But many of us could not figure out WHY the company came out with this statement, and why NOW?!  There was very little new news in the statement.   If you break it down, the company said they will need to raise more cash, which they have already said they had planned to do by selling shares, and they said they would do this as they needed the funds.  So that was nothing new.   The cash burn level reported was also not new news.  Mitch and Ted have both said that they were burning in the $20M a month range in several previous interviews.   The statement also said that management had taken steps to reduce COGS, and that by adding the limitation of only seeing a title one time, and enforcing photos of ticket stubs, had reduced usage and fraud, helping to bring usage down more than 35%.   This was great news, but it had also been mentioned in prior interviews earlier in the week.  Nothing really new again!

So why then did HMNY – MoviePass -feel the need to release this 8K at all?   I have researched this, and the answer is that this is a requirement that they must fulfill by SEC regulation based on that fact that they are operating under a “going concern” audit finding.    The going concern part of this is nothing new.  In fact, it has been known for some time now.   What most investors do not realize is that once you have this finding attached to your company, the disclosure rules for the company change.

This is a complicated bit of accounting rules and regulations and if you want all the details you can read them here.  But the cliff notes version is that any updates both positive and negative that could significantly impact the “going concern” status of the company must be announced as they occur.    So the changes to MoviePass to reduce cash burn had to be disclosed.  And with those changes, the change to the cash position, and the intention to stick to the plan of raising more money with additional stock, also had to be disclosed.  Regardless of the fact that both of these things were already known by investors who were closely following the company.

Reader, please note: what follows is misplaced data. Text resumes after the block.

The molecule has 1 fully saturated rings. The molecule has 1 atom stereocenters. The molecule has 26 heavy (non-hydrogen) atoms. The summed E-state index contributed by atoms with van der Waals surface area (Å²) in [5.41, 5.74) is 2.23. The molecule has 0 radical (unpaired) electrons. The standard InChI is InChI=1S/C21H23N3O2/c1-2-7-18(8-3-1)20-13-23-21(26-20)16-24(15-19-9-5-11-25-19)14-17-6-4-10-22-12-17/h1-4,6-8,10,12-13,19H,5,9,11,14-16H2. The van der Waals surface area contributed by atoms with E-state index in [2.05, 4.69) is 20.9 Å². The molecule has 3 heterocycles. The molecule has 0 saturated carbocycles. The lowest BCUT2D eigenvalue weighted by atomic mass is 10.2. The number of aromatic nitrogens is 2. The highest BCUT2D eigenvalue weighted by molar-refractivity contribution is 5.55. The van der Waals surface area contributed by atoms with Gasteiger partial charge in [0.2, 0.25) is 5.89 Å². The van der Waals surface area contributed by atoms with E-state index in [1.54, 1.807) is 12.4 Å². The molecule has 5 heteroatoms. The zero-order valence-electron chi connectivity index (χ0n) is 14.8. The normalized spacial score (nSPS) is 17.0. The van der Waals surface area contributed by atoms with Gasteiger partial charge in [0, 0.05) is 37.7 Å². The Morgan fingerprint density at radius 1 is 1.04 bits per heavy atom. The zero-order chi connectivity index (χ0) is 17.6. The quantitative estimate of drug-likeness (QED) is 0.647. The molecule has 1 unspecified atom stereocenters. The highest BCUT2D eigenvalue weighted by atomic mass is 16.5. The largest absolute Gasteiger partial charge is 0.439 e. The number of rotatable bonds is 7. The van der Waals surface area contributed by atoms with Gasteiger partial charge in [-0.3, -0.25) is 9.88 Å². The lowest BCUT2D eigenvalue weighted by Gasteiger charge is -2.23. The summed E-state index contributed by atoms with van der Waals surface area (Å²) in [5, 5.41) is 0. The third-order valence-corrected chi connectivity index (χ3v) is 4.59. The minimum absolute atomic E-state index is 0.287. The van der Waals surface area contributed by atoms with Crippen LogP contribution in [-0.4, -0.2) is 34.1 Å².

To put a fine point on it – new developments that are POSITIVE – that will help reduce the “going-concern” issue with the company, must be disclosed.

Specifically —-

“The going-concern standard explains that these disclosures may change over time as new information becomes available and that disclosure of how the substantial doubt was resolved is required in the period in which substantial doubt no longer exists (before or after consideration of management’s plans). In addition, the going-concern standard states that the mitigating effects of management’s plans to alleviate substantial doubt should be evaluated only if (1) the plans are approved before the financial statement issuance date and (2) dboth of the following conditions are met: a. It is probable that management’s plans will be effectively implemented within one year after the date that the financial statements are issued. b. It is probable that management’s plans, when implemented, will mitigate the relevant conditions or events that raise substantial doubt about the entity’s ability to continue as a going concern within one year after the date that the financial statements are issued.”